In Image 14 above, you could see the dirt dug by the workers on the sight. There were no nets or any other item used to cover the dirt. As a result of this, the dust could easily travel with the wind to the workers as well as staff and students who park in close proximity to the work site on a daily basis. It can also be seen that the worker in Image 14 above, is shoveling the dirt without a face mask or gloves on. This lack of personal protective equipment was the norm on the site.

RECOMMENDATIONS

We recommend that the employer  puts a system in place for example, hiring a safety officer, to ensure that the workers wear their protective gears at all times while they are working.

 

  • Health

The OSH Act states, under Section 32 of the Health Regulations that ‘Respiratory protection of an approved standard shall be provided and maintained, where necessary, for use by all persons in the industrial establishment.’ A respirator is a protective device that covers the nose and mouth or the entire face to guard the wearer against hazardous atmospheres. Employees require respirators to work in environments with insufficient oxygen or where harmful fogs, smokes, mists, fumes, gases, vapours, sprays or in this case, dusts are present.

Respirators protect workers against these health hazards which may cause cancer, lung impairment or even death. The Act requires employers to provide an effective respirator for use by all persons to protect against workplace hazards. Different hazards require different respirators, and employees are responsible for wearing the appropriate respirator.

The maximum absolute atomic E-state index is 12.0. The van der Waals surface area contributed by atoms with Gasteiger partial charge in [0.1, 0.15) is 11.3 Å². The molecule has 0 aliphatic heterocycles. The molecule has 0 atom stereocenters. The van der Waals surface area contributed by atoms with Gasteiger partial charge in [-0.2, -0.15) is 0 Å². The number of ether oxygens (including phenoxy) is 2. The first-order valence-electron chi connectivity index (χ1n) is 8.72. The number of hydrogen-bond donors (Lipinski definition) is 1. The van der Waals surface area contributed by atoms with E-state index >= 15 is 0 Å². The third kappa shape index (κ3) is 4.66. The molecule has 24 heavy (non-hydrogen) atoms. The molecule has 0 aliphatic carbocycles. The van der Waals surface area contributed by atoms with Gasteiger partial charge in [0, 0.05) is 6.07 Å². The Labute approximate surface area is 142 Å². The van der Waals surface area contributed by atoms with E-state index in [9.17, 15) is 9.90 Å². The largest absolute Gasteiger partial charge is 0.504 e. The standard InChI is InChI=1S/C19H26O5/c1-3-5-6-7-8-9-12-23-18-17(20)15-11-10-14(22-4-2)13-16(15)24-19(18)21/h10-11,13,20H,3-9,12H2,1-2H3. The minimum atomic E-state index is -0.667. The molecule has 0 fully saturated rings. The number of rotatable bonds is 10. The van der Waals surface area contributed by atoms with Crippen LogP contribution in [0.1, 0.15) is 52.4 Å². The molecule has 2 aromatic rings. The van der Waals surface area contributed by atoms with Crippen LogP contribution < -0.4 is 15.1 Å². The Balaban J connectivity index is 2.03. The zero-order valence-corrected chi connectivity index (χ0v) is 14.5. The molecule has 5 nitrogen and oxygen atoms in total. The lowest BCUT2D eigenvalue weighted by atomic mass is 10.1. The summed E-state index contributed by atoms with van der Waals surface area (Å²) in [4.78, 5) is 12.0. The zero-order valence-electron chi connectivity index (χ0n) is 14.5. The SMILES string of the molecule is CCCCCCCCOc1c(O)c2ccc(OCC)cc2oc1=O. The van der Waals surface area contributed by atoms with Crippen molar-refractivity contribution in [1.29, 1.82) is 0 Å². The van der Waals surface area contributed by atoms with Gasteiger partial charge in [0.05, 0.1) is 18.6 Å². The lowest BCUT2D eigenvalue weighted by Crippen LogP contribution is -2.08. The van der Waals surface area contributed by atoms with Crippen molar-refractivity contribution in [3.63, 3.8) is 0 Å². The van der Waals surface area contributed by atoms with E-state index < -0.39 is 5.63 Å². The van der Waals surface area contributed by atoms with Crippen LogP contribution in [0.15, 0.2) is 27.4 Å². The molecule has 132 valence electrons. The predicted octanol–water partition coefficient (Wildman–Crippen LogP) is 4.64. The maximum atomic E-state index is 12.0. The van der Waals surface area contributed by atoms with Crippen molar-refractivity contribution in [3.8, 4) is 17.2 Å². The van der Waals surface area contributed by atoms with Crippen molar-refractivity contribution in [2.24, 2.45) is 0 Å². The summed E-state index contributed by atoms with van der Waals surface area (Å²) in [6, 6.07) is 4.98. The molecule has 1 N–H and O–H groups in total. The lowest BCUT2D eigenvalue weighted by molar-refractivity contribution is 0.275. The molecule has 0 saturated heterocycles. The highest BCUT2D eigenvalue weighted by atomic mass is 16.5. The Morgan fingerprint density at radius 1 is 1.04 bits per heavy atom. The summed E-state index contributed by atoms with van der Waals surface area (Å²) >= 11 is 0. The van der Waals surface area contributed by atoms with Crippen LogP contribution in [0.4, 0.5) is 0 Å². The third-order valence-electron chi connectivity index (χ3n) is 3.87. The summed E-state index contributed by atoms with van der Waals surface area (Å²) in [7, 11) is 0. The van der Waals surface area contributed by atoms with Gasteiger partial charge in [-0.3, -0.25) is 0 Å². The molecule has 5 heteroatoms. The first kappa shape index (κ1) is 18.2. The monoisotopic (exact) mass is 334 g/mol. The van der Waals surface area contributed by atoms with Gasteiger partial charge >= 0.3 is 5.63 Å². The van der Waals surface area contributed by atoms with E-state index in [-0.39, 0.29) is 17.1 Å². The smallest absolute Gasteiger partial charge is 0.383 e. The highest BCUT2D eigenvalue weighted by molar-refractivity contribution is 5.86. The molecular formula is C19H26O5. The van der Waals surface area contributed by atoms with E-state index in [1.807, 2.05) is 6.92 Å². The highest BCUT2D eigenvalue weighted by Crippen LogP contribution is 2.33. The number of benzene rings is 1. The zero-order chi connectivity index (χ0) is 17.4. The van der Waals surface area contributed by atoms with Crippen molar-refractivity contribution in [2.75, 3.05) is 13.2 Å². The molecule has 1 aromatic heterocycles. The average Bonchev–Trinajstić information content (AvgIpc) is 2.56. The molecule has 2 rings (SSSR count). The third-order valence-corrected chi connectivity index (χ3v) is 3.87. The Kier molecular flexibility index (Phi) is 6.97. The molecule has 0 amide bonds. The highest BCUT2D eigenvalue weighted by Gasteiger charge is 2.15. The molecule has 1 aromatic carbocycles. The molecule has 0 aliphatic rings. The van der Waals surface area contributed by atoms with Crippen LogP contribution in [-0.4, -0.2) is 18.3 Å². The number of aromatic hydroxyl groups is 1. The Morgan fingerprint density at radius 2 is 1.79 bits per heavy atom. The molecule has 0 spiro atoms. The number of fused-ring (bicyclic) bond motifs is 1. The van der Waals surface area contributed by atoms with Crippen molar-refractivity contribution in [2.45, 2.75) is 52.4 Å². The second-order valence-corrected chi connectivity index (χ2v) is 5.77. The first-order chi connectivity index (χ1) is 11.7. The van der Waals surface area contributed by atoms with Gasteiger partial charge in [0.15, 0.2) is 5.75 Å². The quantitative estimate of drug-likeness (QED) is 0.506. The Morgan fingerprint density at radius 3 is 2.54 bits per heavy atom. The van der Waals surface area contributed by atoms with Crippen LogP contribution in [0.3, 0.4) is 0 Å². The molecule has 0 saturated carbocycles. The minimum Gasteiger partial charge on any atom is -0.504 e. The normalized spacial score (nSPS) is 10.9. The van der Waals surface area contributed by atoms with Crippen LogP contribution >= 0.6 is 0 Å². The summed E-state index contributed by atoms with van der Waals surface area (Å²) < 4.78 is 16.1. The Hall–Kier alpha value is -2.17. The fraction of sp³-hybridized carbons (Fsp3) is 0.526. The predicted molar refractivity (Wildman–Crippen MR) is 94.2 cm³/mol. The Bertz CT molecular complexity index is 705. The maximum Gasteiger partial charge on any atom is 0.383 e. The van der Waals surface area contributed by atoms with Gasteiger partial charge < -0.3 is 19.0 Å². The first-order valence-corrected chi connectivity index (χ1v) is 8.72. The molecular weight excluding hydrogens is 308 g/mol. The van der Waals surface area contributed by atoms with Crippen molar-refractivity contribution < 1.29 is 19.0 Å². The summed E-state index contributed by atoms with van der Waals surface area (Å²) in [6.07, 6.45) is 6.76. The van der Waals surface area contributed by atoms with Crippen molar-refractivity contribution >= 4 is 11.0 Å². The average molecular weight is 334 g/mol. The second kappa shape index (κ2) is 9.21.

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Image 15  depicts a worker wearing an improper respirator mask

Image 15 shows a construction worker without a respirator mask. Some were even seen, as in the same image, with their own personalized respirators which entailed covering their nose and mouths with a t-shirt. Having that type of respirator is equivalent to having a defective or damaged respirator which is almost as good as wearing no respirator at all.

The employees inside the building were subjected to a variety of irritating sounds from work being conducted on the outside of the building. These sounds not only contributed to stress and loss of concentration in the workplace, but it can also cause hearing impairment depending on how high the level of sound is. The Act states, under Section 34, that ‘Every owner, occupier or employer shall take adequate steps to prevent hearing impairment caused by noise, and diseases caused by vibration, from occurring to persons in, or in the vicinity of, his industrial establishment…..’ This means that the employers have a duty to protect employees from the risk associated with excessive noise. In this case employees were placed at risk of hearing damage from the noise at work. Imagine working in a building where digging and pounding was going on right outside the door. This is what the employees were exposed to on a day-to-day basis.

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Image 16  depicts a sledgehammer that contributed to noise